In my last blog, I talked about the human body as a system of pathways that link together like gears. As one gear connects with the teeth of another gear, information is passed between them and is shuttled around the body. The equivalent of gears in our body is biochemical pathways. These pathways process nutrient information from food into molecules that get the work of the body done. To visualize how these biochemical pathways work, just open the hood of your car while the engine is running and watch those belts spin. Yes, biochemical pathways work that fast, shuttling information every second of every day.
This raises the question, are some biochemical cycles more important than others? If you ask a mechanic which part of the car is most important, she or he might say the transmission. The transmission transfers power to the wheels propelling your car forward or back. In the human body, scientists might consider the Krebs Cycle the body’s most important biochemical cycle. It produces ATP or energy which is essential to every human cell and therefore life itself. But is there another cycle that is an equivalent to the transmission in a car, or as critical as the Krebs Cycle in the body? This question would stimulate debate among scientists, however, many would agree that the methylation cycle ranks as one of the most important. Let’s discuss why, and how food supports it.
The Methylation Cycle
The methylation cycle generates and transfers compounds called methyl groups. A methyl group is made up of a single carbon molecule with three attached hydrogens. Methyl groups are one of the mechanisms by which we can turn genes off, preventing them from producing proteins when we don’t need them. Methyl groups can also attach themselves to other molecules, essentially readying them for biological business. CoQ10 is a very important antioxidant in the body and requires a methyl group to produce it and put it into action.
While we think of methyl groups as a "product" of the methylation cycle, the cycle produces other molecules, which we call intermediates. These intermediates provide information to other influential cycles in the body. Homocysteine is one of the molecules critical to the methylation cycle and has two biochemical destinations. It is either dropped off at the Transsulfuration pathway which produces many molecules including glutathione. Without glutathione, detoxification or removal of toxic compounds, cannot occur. Alternatively, homocysteine can interact with the neighboring folate cycle, picking up methyl groups. Those methyl groups are handed off to methionine, using vitamin B12 as an assistant, and the cycle turns again. It all works like a finely-tuned engine.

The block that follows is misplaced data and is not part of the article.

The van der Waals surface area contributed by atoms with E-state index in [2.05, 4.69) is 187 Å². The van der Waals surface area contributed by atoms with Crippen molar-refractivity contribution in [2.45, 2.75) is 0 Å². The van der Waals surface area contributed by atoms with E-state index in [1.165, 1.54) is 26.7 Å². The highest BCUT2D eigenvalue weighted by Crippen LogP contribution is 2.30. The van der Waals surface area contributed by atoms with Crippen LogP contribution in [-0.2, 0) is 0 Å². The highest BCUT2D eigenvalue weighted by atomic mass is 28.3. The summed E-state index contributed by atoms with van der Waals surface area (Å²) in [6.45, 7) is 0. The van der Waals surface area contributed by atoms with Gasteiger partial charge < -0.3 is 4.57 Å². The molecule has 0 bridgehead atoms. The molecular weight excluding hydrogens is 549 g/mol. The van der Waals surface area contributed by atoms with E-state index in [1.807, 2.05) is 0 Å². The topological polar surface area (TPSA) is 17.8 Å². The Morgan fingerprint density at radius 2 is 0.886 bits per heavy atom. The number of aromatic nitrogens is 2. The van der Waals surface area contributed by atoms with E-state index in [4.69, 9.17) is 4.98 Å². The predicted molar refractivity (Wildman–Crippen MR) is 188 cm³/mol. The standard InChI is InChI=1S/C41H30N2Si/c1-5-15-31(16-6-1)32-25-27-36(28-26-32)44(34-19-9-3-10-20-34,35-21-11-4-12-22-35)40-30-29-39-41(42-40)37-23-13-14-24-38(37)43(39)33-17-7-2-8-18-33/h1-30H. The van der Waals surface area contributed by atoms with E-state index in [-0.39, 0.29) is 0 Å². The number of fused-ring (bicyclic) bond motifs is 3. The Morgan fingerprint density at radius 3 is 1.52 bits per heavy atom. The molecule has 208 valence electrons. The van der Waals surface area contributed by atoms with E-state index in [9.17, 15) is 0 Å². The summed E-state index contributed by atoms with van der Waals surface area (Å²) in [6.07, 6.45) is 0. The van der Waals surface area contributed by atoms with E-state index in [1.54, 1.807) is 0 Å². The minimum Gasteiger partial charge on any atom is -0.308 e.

To illustrate just how closely how the body’s cycles work together, the folate cycle interacts with its neighbor the biopterin cycle. This cycle produces essential dopamine and serotonin hormones for the brain. Biopterin’s neighbor is the urea cycle which breaks down ammonia, a byproduct of protein, and which is excreted as urine. And one more special thing to know. The folate cycle is also the starting point for producing the base units of DNA itself, known as nucleotides.
Nutrients that fuel essential cycles
While all these moving parts may be a little complex, you can see how important the methylation cycle is to so many processes in the body. Just like a faulty transmission will put your car in the shop, so a poorly running methylation cycle will affect its neighboring cycles and might have you running to the doctor as your body slowly gets out of balance.
As you’ve probably figured out already, the methylation cycle cannot operate without the nutrients that support it. These nutrients are Vitamins B2, B6, B12, folate and the minerals zinc and magnesium. Another nutrient, betaine, plays a unique role in supporting the methylation cycle, essentially performing a supporting role in ensuring the methylation cycle functions should problems with Vitamin B12 occur. Betaine is a nutrient found in foods from the Chenopodiaceae botanical family. Beets, quinoa, amaranth and spinach are the most concentrated sources of betaine in this family. Interestingly, betaine can also be synthesized from choline found in egg yolks.
Food that brings cycles together
In the Genomic Kitchen, all of these essential nutrients are found in our Influencer Ingredients. These are the “I” in the M.I.S.E. Ingredient Toolbox and support the methylation cycle with the vitamins, minerals, and betaine it needs to function. Click on the images below to find excellent sources of